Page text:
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Say I have a canonical transformation Q(q,p), P(q,p).

In the {q,p} canonical coordinates, the Hamiltonian is

[tex]H(q,p,t)=p\dot{q}-L(q,\dot{q},t)[/tex]

And the function [itex]K(Q,P,t)=H(q(Q,P),p(Q,P),t)[/itex] plays the role of hamiltonian for the canonical coordinates Q and P in the sense that

[tex]\dot{Q}=\frac{\partial K}{\partial P}, \ \ \ \ \ \ -\dot{P}=\frac{\partial K}{\partial Q}[/tex]

My question is this:

A priori, I would say that it is certainly not necessary and that the two ways are equivalent [that is, in the event that it is even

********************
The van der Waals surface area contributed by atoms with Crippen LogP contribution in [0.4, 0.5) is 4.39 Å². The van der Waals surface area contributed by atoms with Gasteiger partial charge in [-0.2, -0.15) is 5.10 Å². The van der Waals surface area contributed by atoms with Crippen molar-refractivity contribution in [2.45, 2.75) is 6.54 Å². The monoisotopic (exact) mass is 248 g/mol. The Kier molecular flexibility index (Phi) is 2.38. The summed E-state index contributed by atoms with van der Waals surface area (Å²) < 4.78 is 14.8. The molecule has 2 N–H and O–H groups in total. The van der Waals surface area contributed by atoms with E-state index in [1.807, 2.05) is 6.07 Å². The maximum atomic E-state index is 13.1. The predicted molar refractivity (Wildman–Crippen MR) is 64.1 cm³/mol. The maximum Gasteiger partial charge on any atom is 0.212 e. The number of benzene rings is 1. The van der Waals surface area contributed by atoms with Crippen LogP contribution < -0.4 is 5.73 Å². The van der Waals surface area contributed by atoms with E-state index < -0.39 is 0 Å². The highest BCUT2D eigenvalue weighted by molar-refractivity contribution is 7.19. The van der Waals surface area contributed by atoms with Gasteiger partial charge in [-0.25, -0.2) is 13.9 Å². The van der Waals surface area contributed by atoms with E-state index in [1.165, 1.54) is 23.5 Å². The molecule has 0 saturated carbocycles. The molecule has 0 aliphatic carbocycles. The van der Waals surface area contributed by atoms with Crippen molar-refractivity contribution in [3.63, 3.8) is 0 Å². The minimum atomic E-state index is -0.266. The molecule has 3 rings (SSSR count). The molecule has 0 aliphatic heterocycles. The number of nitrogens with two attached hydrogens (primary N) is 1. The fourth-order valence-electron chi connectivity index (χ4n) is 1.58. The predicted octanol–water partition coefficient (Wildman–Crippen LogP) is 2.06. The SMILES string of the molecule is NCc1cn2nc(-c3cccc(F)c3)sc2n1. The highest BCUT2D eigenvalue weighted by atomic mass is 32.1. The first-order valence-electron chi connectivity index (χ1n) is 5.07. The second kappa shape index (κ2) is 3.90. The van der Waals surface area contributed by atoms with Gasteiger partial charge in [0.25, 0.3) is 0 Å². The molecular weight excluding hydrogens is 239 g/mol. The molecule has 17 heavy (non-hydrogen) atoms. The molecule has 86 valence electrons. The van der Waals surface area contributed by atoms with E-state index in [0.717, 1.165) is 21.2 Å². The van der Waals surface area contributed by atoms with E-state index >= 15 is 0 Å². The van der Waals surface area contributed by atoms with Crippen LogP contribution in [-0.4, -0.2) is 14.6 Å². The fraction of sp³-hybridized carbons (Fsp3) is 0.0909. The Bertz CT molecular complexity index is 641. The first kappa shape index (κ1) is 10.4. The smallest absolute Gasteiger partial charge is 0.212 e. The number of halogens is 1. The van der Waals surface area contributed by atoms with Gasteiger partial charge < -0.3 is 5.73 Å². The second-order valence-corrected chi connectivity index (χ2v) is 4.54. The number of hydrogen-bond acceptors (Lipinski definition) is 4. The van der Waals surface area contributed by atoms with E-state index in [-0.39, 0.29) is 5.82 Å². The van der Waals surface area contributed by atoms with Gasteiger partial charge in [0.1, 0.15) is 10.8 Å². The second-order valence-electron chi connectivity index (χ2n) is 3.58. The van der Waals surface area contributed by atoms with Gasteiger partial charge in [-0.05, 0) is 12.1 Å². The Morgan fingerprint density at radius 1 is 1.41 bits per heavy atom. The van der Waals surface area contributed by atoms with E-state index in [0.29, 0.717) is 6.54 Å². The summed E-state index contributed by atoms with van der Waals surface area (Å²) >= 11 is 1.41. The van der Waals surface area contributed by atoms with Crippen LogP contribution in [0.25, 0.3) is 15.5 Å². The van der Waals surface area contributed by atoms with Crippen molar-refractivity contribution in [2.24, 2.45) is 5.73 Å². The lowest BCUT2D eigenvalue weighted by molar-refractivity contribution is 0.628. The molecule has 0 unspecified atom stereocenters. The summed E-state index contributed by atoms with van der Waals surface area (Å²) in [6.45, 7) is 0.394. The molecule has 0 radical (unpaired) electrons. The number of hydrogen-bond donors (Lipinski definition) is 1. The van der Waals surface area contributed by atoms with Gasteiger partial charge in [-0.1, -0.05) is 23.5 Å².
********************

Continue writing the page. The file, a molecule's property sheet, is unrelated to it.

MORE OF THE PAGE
In the {q,p} canonical coordinates, the Hamiltonian is

[tex]H(q,p,t)=p\dot{q}-L(q,\dot{q},t)[/tex]

And the function [itex]K(Q,P,t)=H(q(Q,P),p(Q,P),t)[/itex] plays the role of hamiltonian for the canonical coordinates Q and P in the sense that

[tex]\dot{Q}=\frac{\partial K}{\partial P}, \ \ \ \ \ \ -\dot{P}=\frac{\partial K}{\partial Q}[/tex]

My question is this:

**must I first express all the [itex]\dot{q}[/itex] in there in terms of q and p before transforming my Hamiltonian into [itex]K(Q,P,t)=H(q(Q,P),p(Q,P),t)[/itex], or can I just compute [itex]\dot{q}(Q,\dot{Q},P,\dot{P})[/itex] and substitute?**A priori, I would say that it is certainly not necessary and that the two ways are equivalent [that is, in the event that it is even

*possible*to invert [itex]p=\partial L /\partial \dot{q}[/itex] !], but I have evidence that it's not and that the second way leads to equations of motion that are wrong.
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